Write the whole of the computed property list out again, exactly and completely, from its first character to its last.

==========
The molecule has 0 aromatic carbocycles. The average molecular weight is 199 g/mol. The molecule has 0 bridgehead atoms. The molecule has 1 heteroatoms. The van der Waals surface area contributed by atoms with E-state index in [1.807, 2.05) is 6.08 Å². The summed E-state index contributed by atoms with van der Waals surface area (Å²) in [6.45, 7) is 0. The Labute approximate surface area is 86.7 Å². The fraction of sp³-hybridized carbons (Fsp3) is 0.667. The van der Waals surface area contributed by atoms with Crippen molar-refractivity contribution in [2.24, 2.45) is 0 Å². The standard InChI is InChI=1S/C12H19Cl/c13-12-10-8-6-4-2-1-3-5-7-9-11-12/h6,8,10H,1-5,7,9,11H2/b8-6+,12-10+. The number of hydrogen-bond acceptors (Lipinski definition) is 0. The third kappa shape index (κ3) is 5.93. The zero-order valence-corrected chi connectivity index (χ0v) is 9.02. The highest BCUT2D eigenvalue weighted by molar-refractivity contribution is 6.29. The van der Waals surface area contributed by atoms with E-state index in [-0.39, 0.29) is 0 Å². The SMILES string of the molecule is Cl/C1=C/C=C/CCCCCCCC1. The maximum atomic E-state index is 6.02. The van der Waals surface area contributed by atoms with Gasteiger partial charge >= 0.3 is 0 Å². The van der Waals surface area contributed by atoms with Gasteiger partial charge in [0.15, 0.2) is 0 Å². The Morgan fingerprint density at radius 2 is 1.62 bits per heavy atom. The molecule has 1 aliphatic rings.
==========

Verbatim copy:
The molecule has 0 aromatic carbocycles. The average molecular weight is 199 g/mol. The molecule has 0 bridgehead atoms. The molecule has 1 heteroatoms. The van der Waals surface area contributed by atoms with E-state index in [1.807, 2.05) is 6.08 Å². The summed E-state index contributed by atoms with van der Waals surface area (Å²) in [6.45, 7) is 0. The Labute approximate surface area is 86.7 Å². The fraction of sp³-hybridized carbons (Fsp3) is 0.667. The van der Waals surface area contributed by atoms with Crippen molar-refractivity contribution in [2.24, 2.45) is 0 Å². The standard InChI is InChI=1S/C12H19Cl/c13-12-10-8-6-4-2-1-3-5-7-9-11-12/h6,8,10H,1-5,7,9,11H2/b8-6+,12-10+. The number of hydrogen-bond acceptors (Lipinski definition) is 0. The third kappa shape index (κ3) is 5.93. The zero-order valence-corrected chi connectivity index (χ0v) is 9.02. The highest BCUT2D eigenvalue weighted by molar-refractivity contribution is 6.29. The van der Waals surface area contributed by atoms with E-state index in [-0.39, 0.29) is 0 Å². The SMILES string of the molecule is Cl/C1=C/C=C/CCCCCCCC1. The maximum atomic E-state index is 6.02. The van der Waals surface area contributed by atoms with Gasteiger partial charge >= 0.3 is 0 Å². The van der Waals surface area contributed by atoms with Gasteiger partial charge in [0.15, 0.2) is 0 Å². The Morgan fingerprint density at radius 2 is 1.62 bits per heavy atom. The molecule has 1 aliphatic rings.